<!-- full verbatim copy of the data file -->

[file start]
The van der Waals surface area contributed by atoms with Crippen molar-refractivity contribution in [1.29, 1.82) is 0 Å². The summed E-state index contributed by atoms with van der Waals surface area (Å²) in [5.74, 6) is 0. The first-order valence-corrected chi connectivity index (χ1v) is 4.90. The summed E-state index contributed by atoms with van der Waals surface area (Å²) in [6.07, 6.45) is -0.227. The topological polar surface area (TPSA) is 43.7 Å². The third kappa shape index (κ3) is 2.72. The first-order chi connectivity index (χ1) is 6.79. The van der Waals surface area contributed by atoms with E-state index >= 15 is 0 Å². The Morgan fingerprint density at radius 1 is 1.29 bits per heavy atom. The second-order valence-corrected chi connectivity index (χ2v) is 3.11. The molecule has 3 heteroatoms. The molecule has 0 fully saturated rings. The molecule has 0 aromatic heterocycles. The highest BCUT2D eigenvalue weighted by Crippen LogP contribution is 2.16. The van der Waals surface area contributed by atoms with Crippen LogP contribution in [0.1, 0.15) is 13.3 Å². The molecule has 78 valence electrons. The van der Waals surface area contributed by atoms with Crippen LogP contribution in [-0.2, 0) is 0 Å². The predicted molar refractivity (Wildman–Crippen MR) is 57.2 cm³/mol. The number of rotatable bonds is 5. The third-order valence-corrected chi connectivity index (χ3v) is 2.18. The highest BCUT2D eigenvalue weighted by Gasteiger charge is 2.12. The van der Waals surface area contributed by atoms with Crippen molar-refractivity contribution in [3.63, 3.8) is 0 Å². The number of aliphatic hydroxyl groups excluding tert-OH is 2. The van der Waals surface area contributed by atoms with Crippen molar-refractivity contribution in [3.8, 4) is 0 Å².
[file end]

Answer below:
The van der Waals surface area contributed by atoms with Crippen molar-refractivity contribution in [1.29, 1.82) is 0 Å². The summed E-state index contributed by atoms with van der Waals surface area (Å²) in [5.74, 6) is 0. The first-order valence-corrected chi connectivity index (χ1v) is 4.90. The summed E-state index contributed by atoms with van der Waals surface area (Å²) in [6.07, 6.45) is -0.227. The topological polar surface area (TPSA) is 43.7 Å². The third kappa shape index (κ3) is 2.72. The first-order chi connectivity index (χ1) is 6.79. The van der Waals surface area contributed by atoms with E-state index >= 15 is 0 Å². The Morgan fingerprint density at radius 1 is 1.29 bits per heavy atom. The second-order valence-corrected chi connectivity index (χ2v) is 3.11. The molecule has 3 heteroatoms. The molecule has 0 fully saturated rings. The molecule has 0 aromatic heterocycles. The highest BCUT2D eigenvalue weighted by Crippen LogP contribution is 2.16. The van der Waals surface area contributed by atoms with Crippen LogP contribution in [0.1, 0.15) is 13.3 Å². The molecule has 78 valence electrons. The van der Waals surface area contributed by atoms with Crippen LogP contribution in [-0.2, 0) is 0 Å². The predicted molar refractivity (Wildman–Crippen MR) is 57.2 cm³/mol. The number of rotatable bonds is 5. The third-order valence-corrected chi connectivity index (χ3v) is 2.18. The highest BCUT2D eigenvalue weighted by Gasteiger charge is 2.12. The van der Waals surface area contributed by atoms with Crippen molar-refractivity contribution in [3.63, 3.8) is 0 Å². The number of aliphatic hydroxyl groups excluding tert-OH is 2. The van der Waals surface area contributed by atoms with Crippen molar-refractivity contribution in [3.8, 4) is 0 Å².